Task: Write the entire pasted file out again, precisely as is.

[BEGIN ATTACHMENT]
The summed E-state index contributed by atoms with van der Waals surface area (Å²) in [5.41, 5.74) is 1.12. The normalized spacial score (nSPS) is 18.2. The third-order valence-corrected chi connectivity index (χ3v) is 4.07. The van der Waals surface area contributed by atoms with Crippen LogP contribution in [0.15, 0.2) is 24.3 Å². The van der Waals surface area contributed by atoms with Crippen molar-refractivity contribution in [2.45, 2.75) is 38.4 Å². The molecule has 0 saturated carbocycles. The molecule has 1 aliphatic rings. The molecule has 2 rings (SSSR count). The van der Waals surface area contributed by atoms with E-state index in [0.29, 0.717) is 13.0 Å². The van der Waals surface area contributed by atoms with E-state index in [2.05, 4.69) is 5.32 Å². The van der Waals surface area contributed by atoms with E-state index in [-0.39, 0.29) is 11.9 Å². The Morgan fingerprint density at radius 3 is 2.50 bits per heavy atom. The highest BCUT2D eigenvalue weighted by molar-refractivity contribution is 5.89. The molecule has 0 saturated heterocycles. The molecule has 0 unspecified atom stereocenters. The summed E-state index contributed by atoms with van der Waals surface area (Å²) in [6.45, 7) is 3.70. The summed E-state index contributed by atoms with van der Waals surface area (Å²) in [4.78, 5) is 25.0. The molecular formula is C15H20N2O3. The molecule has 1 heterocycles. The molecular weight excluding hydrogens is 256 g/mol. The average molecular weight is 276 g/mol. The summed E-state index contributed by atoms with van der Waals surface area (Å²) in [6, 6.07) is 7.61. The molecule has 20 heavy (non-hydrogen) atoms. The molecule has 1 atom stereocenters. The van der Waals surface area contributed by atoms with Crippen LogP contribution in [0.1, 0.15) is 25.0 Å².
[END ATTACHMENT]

The summed E-state index contributed by atoms with van der Waals surface area (Å²) in [5.41, 5.74) is 1.12. The normalized spacial score (nSPS) is 18.2. The third-order valence-corrected chi connectivity index (χ3v) is 4.07. The van der Waals surface area contributed by atoms with Crippen LogP contribution in [0.15, 0.2) is 24.3 Å². The van der Waals surface area contributed by atoms with Crippen molar-refractivity contribution in [2.45, 2.75) is 38.4 Å². The molecule has 0 saturated carbocycles. The molecule has 1 aliphatic rings. The molecule has 2 rings (SSSR count). The van der Waals surface area contributed by atoms with E-state index in [0.29, 0.717) is 13.0 Å². The van der Waals surface area contributed by atoms with E-state index in [2.05, 4.69) is 5.32 Å². The van der Waals surface area contributed by atoms with E-state index in [-0.39, 0.29) is 11.9 Å². The Morgan fingerprint density at radius 3 is 2.50 bits per heavy atom. The highest BCUT2D eigenvalue weighted by molar-refractivity contribution is 5.89. The molecule has 0 saturated heterocycles. The molecule has 0 unspecified atom stereocenters. The summed E-state index contributed by atoms with van der Waals surface area (Å²) in [6.45, 7) is 3.70. The summed E-state index contributed by atoms with van der Waals surface area (Å²) in [4.78, 5) is 25.0. The molecular formula is C15H20N2O3. The molecule has 1 heterocycles. The molecular weight excluding hydrogens is 256 g/mol. The average molecular weight is 276 g/mol. The summed E-state index contributed by atoms with van der Waals surface area (Å²) in [6, 6.07) is 7.61. The molecule has 20 heavy (non-hydrogen) atoms. The molecule has 1 atom stereocenters. The van der Waals surface area contributed by atoms with Crippen LogP contribution in [0.1, 0.15) is 25.0 Å².